LA CRESCENT, Minnesota (WXOW) – On November 6, Minnesota voters will decide whether or not to change their state's constitution by adding in a voter identification amendment.
Minnesota's Republican controlled legislature previously passed a voter id law, but it was vetoed by Democratic Governor Mark Dayton in May, 2011.
"You don't have the same legislative roadblocks with this amendment," said Dr. Tim Dale, a professor of political science at the UW-La Crosse. "A law has to be signed into law by a governor, but ballot and amendment measures have different steps to the process."
If passed, Minnesota's amendment would require voters to present a photo id at the polls.
"A constitutional amendment can't be overturned by a state supreme court," Dale said. "One of the issues that come up with voter id is whether it's constitutional to pass it, and the state the state constitution is the first legal stop in ruling on the constitutionality of voter id."
"So if you pass a state constitutional amendment, you're skipping over that legal question within the state," Dale said. Although he added the federal government can still challenge the amendment.
Houston County Auditor Char Meiners said the amendment does not specify how absentee voting would be handled.
It reads, "all voters, including those not voting in person, must be subject to substantially equivalent identity and eligibility verification prior to a ballot being cast or counted," but does not specify what type of identification absentee voters can use.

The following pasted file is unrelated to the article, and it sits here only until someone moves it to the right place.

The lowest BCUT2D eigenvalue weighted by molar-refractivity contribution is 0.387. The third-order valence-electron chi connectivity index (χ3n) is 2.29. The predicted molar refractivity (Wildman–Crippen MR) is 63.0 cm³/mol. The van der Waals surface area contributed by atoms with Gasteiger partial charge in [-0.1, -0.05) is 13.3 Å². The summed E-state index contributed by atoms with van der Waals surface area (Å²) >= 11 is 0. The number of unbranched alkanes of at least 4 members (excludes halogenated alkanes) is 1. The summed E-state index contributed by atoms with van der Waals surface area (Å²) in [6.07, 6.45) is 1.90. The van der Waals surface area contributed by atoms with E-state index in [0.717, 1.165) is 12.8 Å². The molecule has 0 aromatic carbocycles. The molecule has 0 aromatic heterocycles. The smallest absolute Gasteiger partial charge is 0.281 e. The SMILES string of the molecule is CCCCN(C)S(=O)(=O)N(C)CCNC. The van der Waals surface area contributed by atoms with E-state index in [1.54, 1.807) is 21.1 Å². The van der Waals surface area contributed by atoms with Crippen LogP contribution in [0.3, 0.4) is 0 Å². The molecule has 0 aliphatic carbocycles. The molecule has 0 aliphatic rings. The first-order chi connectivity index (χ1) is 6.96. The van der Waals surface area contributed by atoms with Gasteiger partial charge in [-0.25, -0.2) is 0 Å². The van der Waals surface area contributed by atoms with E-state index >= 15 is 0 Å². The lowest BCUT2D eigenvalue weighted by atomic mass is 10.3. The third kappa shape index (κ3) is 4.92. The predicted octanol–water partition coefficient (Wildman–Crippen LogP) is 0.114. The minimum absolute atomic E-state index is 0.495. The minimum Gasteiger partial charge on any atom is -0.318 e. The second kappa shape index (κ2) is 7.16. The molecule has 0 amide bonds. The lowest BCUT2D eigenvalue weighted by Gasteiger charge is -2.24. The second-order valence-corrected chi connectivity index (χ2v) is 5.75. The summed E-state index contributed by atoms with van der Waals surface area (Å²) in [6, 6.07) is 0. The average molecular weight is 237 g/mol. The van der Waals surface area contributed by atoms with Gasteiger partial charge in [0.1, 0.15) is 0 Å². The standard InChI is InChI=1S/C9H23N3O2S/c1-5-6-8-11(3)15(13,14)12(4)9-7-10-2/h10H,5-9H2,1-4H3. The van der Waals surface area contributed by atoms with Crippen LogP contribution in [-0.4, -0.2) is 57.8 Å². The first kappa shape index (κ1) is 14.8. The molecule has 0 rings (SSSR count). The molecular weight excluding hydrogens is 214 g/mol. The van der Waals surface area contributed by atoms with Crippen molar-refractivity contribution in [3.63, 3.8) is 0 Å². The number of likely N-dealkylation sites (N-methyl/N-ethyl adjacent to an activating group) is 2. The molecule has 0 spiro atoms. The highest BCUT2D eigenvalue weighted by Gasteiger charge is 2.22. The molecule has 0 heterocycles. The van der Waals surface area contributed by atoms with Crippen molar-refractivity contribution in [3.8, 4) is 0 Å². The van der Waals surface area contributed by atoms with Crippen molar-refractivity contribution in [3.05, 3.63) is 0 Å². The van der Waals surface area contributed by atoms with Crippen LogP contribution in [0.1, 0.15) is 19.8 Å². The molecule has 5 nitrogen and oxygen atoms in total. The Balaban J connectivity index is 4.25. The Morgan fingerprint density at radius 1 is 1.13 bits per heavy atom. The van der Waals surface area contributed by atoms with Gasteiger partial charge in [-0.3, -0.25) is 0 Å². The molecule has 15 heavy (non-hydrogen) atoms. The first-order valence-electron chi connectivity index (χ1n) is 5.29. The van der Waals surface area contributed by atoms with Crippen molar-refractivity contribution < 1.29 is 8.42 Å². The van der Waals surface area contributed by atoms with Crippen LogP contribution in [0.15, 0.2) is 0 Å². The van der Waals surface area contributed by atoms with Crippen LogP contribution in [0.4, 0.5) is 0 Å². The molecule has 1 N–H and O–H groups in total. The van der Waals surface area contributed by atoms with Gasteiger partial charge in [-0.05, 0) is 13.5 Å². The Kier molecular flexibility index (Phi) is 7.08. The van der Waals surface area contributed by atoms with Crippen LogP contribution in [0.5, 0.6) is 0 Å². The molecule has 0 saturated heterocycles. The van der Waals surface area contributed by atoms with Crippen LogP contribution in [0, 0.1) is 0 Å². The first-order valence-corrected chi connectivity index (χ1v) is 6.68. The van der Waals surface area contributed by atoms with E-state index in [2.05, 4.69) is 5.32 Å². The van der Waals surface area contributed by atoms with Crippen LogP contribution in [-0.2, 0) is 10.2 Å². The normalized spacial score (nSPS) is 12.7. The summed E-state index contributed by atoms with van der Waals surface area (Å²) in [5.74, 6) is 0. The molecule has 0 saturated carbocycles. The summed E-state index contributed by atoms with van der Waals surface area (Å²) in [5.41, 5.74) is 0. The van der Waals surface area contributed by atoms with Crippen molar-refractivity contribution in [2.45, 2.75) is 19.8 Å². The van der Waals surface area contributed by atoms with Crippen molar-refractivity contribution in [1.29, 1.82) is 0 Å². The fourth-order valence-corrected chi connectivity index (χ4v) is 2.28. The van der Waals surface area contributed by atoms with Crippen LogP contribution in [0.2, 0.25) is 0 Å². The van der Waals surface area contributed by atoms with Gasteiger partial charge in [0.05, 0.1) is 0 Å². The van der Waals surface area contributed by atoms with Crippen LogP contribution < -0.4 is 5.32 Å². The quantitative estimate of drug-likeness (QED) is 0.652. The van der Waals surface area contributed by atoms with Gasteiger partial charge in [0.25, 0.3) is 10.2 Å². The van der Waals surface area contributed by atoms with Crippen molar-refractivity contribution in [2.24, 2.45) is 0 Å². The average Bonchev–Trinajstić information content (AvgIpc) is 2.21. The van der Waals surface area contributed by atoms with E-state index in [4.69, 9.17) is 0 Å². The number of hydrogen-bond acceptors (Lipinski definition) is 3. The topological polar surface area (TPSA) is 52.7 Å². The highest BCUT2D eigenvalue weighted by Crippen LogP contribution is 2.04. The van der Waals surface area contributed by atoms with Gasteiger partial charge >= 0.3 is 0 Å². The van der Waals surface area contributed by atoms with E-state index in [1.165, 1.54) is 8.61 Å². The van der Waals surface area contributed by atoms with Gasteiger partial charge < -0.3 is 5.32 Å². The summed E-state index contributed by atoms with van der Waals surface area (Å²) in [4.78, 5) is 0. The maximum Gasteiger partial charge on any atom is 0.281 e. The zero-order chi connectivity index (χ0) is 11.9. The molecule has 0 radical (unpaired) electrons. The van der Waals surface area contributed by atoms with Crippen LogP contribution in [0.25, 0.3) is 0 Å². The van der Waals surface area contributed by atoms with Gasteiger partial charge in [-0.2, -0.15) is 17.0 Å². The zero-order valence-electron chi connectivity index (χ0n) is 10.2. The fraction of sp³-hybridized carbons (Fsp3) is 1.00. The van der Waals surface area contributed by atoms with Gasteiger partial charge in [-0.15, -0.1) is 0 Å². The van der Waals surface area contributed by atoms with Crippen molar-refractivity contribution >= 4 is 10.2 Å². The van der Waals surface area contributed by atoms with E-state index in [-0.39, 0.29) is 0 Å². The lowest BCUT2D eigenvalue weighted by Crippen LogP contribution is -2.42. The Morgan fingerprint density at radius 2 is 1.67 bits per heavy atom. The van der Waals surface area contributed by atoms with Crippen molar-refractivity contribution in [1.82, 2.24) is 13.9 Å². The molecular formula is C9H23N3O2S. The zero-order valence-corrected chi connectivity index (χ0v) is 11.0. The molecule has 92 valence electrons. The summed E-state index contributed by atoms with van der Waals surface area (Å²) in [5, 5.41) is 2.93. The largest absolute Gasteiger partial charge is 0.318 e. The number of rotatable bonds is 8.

"A portion of La Crescent City, which is located in Winona County, they vote by mail," Meiners said. "How are you going to vote by mail and show your id like you would at the polling place on Election Day? If you're a military person if Afghanistan, how are you going to show me your id?"
Meiners added the amendment allows those voting in person who do not possess id cards to cast provisional ballots, which would be counted once those voters returned to their respective polling places with identification.
The amendment calls for Minnesota to provide free voter identification to all who want it.
"I'm not here to tell anybody how to vote," Meiners said, "but I do feel it's my job to tell people how this would affect them if it should pass."
Dale said whatever the voters decide on November 6, that decision will certainly have staying power.
"It's harder to make something an amendment than a law," Dale said. "We're comfortable with the constitution being a very hard thing to change."
"So if voter id is able to reach that level, of a constitutional amendment, it has to have a sustained series of victories and large amounts of public support that a simple law doesn't have to have."
"That's the legitimacy voter id is looking for," Dale added.
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